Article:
November 2, 2023: The Grief Process

November 2, 2023: The Grief Process

By Katie Simpson

You may have heard of the stages of grief. You may even have experienced them before, with the loss of a friend or family member. The loss of a beloved animal companion is not really that different; in many ways, our pets are as important to us as the people in our lives. You may be taken by surprise by how hard the loss of a pet can hit you. After all, they're more than just animals.

In 1969 the book On Death And Dying by psychiatrist Elizabeth Kubler-Ross divided the grief process into five stages: Denial, anger, bargaining, depression, and acceptance. Recently two more stages have been included in common practice to elaborate on the complexities of grief.

Stage 1: Denial 

Losing a pet, especially suddenly or unexpectedly, can be jarring. You may feel like it isn't real or you're dreaming. It may seem like an impossible task to accept the new state of the world around you. Grief is overwhelming. But denying what has happened is actually important for your brain: your mind is buying time to digest and process the development. This is a defense mechanism to help your mind avoid shock. You may not feel sadness right away - that is part of denial. This is normal. According to, this is the beginning of accepting the reality of your loss. 

Stage 2: Anger

Once denial fades you may feel upset or angry about what has happened. Anger is another defense mechanism your mind uses to protect itself as you process things. This anger doesn't always make sense; it may be directed anywhere, even at yourself, your pet, your friends, or family. Your anger may feel intense even if you rationally know it shouldn't. Anger might not always look like yelling, but can feel like resentment or bitterness.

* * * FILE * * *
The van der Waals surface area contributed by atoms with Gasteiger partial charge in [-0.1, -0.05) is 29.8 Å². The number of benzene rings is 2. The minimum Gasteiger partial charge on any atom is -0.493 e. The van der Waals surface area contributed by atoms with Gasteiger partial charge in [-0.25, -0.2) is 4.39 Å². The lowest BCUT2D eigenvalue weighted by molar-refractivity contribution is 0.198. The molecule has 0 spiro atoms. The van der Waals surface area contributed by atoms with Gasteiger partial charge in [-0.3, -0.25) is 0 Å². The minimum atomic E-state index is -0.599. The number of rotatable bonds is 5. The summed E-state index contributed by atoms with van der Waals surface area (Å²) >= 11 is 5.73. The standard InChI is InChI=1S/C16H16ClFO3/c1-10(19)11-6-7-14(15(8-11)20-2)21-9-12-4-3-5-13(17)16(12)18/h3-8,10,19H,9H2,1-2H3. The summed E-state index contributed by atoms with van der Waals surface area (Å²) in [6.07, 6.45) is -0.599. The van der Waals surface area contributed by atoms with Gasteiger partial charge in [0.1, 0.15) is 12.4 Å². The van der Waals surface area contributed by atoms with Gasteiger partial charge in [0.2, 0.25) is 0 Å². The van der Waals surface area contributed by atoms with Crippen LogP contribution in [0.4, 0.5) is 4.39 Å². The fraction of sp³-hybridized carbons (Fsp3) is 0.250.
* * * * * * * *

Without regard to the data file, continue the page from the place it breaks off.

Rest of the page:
Stage 3: Bargaining

There is a sense of vulnerability that will arise during the grief process. When you feel vulnerable, it's natural to want to regain control. You might find yourself daydreaming about 'what if' or 'if only' scenarios. You might try to bargain or make a deal with God or a higher power. Bargaining is another defense mechanism as your mind processes the loss. This is a way to postpone or prepare for the sadness of feeling that loss.

Stage 4: Depression

Depression can be described as 'quiet' grief when compared to anger or bargaining. You might find yourself isolated or avoiding others. Depression does not fit one mold, and looks different for everyone. You might feel especially fatigued, unmotivated, or confused. Depression doesn't always look like crying, but might mean you spend an extra day or two in bed. While depression might feel inevitable, it isn't forever. If you find yourself struggling with this phase, consider reaching out to your friends, family, or a mental health professional.

Stage 5: Acceptance

Accepting what happened doesn't mean you're 'over it', you've moved on, or forgotten. Accepting a loss doesn't mean you have a happy ending and everything is fine, either. You've come to understand the state of the world now, without your beloved pet. You will still sometimes be angry, or sad, or want to think of the 'what-ifs'. But by now you have accepted your animal friend is gone, and the worst of the shock has likely passed. 

There is no one-size-fits-all way to grieve. Every person will feel loss differently, and if you've lost more than one pet, your feelings between each one will likely be different, too. Sometimes grieving takes weeks, months, or years. You may skip entire stages of grief or feel stuck in one longer than the others. You may even take steps backward in the stages - but this isn't negative progress. Your mind is still working toward acceptance. 

Unfortunately, there is no way to avoid grief forever. Avoiding or ignoring grief won't make you immune to it. According to, you must address the loss to be able to move forward. 



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